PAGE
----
This preview shows pages 1–3. Sign up to view the full content.
This preview has intentionally blurred sections. Sign up to view the full version.View Full Document
Unformatted text preview: Solid State Physics Chapter 5 The Reciprocal Lattice James Glasbrenner University of Nebraska May 22, 2007 Here we will investigate the reciprocal lattice from a general point of view. It will not be tied to any particular application. 1 Definition of Reciprocal Lattice Consider a set of points ~ R that constitute a Bravais lattice, and also a standard plane wave given by e i ~ k · ~ r . As we know, for a general ~ k , the plane wave will not be periodic in the sense of a Bravais lattice. However, we should be able to choose some wave vectors that will yield such a result. Thus, we say that the set of all wave vectors ~ K that yield plane waves with the periodicity of a given Bravais lattice is known as its reciprocal lattice . Mathematically, we say that a wave vector ~ K belongs to a Bravais lattice of points ~ R if e i ~ K · ( ~ r + ~ R ) = e i ~ K · ~ r (1) So, we gather that we can say the reciprocal lattice is the set of wave vectors ~ K that satisfy e i ~ K · ~ R = 1 (2) for all ~ R in the Bravais lattice. We must note that a reciprocal lattice defined with respect to a given Bravais lattice. Such a defining Bravais lattice is called the direct lattice . Furthermore, a set of ~ K is only a reciprocal lattice if the set of corresponding vectors ~ R is a Bravais lattice. 1.1 Proof that the Reciprocal Lattice is a Bravais Lattice Let ~a 1 , ~a 2 , and ~a 3 be a set of primitive vectors for a direct lattice. Now, let us define another set of vectors ~ b 1 = 2 π ~a 2 × ~a 3 ~a 1 · ( ~a 2 × ~a 3 ) 1 ~ b 2 = 2 π ~a 3 × ~a 1 ~a 1 · ( ~a 2 × ~a 3 ) (3) ~ b 3 = 2 π ~a 1 × ~a 2 ~a 1 · ( ~a 2 × ~a 3 ) Here, it is easy to note that ~ b i · ~a j = 2 πδ ij (4) Now, let us construct a wave vector ~ k as a linear combination of ~ b i : ~ k = k 1 ~ b 1 + k 2 ~ b 2 + k 3 ~ b 3 (5) We note that a direct lattice vector ~ R is ~ R = n 1 ~a 1 + n 2 ~a 2 + n 3 ~a 3 (6) Using the orthogonality condition from Eq. ( 4 ), it follows that ~ k · ~ R = 2 π ( k 1 n 1 + k 2 n 2 + k 3 n 3 ) (7) By referencing Eq. ( 2 ), we see that it is fulfilled if all k i are integers. Thus, ~ k ≡ ~ K when Eq. ( 5 ) has integral coefficients. Thus, comparing the form for ~ K to the definition of a Bravais lattice, we see that they are equivalent, and that the reciprocal lattice is a Bravais lattice with ~ b i as the primitive vectors. 1.2 The Reciprocal of the Reciprocal Lattice We have proven that the reciprocal lattice is itself a Bravais lattice. So, what is the reciprocal of the reciprocal lattice? As one might guess, it is simply the original direct lattice used to generate the first reciprocal lattice. It is possible to follow the previous proof through a second time, this time defining vectors ~ c i from the vectors ~ b i . If it is carried out, we would see that ~ c i = ~a i ....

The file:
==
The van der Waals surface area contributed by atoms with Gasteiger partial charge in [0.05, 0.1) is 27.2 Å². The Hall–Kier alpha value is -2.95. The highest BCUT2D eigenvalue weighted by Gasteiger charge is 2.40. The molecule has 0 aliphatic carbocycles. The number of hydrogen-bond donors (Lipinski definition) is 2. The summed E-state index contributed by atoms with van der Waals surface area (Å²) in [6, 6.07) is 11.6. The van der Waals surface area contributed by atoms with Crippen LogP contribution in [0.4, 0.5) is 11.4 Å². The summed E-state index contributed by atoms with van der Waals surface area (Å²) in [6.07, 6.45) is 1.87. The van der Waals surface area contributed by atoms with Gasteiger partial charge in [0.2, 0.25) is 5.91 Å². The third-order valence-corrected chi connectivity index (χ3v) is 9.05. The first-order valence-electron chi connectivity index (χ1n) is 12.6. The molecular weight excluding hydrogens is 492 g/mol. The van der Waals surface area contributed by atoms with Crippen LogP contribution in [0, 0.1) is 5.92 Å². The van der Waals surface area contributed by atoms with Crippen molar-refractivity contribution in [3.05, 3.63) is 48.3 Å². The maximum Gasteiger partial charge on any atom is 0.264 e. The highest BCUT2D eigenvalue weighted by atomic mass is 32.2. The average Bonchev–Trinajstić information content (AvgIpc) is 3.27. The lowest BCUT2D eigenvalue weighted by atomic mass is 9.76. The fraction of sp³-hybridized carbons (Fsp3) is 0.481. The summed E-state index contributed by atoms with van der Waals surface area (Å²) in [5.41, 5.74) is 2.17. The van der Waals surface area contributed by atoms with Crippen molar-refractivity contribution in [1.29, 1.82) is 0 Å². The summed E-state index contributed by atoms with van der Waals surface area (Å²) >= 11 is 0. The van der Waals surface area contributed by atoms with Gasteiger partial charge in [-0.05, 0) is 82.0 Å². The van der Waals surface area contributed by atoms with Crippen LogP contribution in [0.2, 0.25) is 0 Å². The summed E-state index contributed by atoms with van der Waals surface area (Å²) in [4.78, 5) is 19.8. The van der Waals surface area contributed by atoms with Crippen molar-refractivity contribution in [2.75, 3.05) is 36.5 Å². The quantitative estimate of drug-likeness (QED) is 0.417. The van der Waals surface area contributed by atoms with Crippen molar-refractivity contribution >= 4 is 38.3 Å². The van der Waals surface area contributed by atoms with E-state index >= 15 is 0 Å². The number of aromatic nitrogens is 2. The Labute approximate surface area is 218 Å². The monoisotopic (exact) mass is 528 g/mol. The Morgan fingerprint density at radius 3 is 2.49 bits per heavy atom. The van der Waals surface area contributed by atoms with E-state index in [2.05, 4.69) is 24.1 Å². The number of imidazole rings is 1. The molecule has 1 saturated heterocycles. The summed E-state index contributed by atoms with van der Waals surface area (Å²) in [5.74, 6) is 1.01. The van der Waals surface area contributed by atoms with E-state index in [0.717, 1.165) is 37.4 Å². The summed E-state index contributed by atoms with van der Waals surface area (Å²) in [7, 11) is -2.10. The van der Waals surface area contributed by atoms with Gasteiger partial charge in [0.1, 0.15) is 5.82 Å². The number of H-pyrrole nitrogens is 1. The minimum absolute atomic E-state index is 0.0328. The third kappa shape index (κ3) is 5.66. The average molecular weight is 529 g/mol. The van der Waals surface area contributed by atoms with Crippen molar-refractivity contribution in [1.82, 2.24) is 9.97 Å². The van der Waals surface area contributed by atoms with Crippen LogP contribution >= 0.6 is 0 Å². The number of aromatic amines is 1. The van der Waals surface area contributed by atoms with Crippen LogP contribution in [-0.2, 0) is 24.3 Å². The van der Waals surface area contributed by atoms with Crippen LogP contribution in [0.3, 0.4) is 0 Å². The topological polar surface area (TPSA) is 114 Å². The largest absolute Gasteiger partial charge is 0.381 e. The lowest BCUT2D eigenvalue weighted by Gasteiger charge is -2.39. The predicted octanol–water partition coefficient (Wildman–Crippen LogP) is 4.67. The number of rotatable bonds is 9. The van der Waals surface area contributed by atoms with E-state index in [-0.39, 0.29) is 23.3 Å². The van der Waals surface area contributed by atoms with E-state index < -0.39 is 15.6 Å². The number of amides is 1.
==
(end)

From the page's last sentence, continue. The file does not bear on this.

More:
View Full Document
This note was uploaded on 04/21/2010 for the course MS&E 2060 taught by Professor Robinson during the Spring '10 term at Cornell University (Engineering School).
- Spring '10